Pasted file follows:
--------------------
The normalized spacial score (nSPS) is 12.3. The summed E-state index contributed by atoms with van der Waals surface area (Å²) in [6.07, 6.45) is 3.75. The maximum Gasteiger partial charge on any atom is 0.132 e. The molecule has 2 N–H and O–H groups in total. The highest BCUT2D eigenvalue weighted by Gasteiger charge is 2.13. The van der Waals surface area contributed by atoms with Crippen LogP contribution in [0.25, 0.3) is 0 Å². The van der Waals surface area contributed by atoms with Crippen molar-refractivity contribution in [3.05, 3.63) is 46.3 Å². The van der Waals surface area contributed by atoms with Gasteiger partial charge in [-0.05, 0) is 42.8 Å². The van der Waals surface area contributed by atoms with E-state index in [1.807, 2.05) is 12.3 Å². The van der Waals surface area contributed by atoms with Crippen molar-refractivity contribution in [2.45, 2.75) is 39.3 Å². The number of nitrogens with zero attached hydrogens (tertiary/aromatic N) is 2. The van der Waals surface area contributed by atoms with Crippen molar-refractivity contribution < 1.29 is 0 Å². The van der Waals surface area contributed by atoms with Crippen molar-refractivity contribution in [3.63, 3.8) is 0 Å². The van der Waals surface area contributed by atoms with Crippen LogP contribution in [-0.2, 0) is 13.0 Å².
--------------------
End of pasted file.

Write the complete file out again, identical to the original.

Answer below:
The normalized spacial score (nSPS) is 12.3. The summed E-state index contributed by atoms with van der Waals surface area (Å²) in [6.07, 6.45) is 3.75. The maximum Gasteiger partial charge on any atom is 0.132 e. The molecule has 2 N–H and O–H groups in total. The highest BCUT2D eigenvalue weighted by Gasteiger charge is 2.13. The van der Waals surface area contributed by atoms with Crippen LogP contribution in [0.25, 0.3) is 0 Å². The van der Waals surface area contributed by atoms with Crippen molar-refractivity contribution in [3.05, 3.63) is 46.3 Å². The van der Waals surface area contributed by atoms with Gasteiger partial charge in [-0.05, 0) is 42.8 Å². The van der Waals surface area contributed by atoms with E-state index in [1.807, 2.05) is 12.3 Å². The van der Waals surface area contributed by atoms with Crippen molar-refractivity contribution in [2.45, 2.75) is 39.3 Å². The number of nitrogens with zero attached hydrogens (tertiary/aromatic N) is 2. The van der Waals surface area contributed by atoms with Crippen molar-refractivity contribution < 1.29 is 0 Å². The van der Waals surface area contributed by atoms with Crippen molar-refractivity contribution in [3.63, 3.8) is 0 Å². The van der Waals surface area contributed by atoms with Crippen LogP contribution in [-0.2, 0) is 13.0 Å².